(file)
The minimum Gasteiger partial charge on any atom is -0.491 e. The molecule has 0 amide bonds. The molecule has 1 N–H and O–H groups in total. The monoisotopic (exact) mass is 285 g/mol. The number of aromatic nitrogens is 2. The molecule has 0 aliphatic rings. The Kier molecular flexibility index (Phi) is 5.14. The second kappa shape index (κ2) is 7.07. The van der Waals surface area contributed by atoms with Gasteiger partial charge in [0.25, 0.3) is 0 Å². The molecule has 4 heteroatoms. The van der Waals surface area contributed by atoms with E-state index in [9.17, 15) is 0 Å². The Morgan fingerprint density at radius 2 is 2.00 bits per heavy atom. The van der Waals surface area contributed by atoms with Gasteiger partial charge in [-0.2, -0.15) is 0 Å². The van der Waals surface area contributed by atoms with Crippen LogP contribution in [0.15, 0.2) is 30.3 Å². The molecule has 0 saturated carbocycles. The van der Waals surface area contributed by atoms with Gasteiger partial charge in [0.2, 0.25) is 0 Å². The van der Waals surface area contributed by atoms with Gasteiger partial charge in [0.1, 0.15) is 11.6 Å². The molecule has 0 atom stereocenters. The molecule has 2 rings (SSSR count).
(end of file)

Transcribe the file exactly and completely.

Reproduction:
The minimum Gasteiger partial charge on any atom is -0.491 e. The molecule has 0 amide bonds. The molecule has 1 N–H and O–H groups in total. The monoisotopic (exact) mass is 285 g/mol. The number of aromatic nitrogens is 2. The molecule has 0 aliphatic rings. The Kier molecular flexibility index (Phi) is 5.14. The second kappa shape index (κ2) is 7.07. The van der Waals surface area contributed by atoms with Gasteiger partial charge in [0.25, 0.3) is 0 Å². The molecule has 4 heteroatoms. The van der Waals surface area contributed by atoms with E-state index in [9.17, 15) is 0 Å². The Morgan fingerprint density at radius 2 is 2.00 bits per heavy atom. The van der Waals surface area contributed by atoms with Gasteiger partial charge in [-0.2, -0.15) is 0 Å². The van der Waals surface area contributed by atoms with Crippen LogP contribution in [0.15, 0.2) is 30.3 Å². The molecule has 0 saturated carbocycles. The van der Waals surface area contributed by atoms with Gasteiger partial charge in [0.2, 0.25) is 0 Å². The van der Waals surface area contributed by atoms with Gasteiger partial charge in [0.1, 0.15) is 11.6 Å². The molecule has 0 atom stereocenters. The molecule has 2 rings (SSSR count).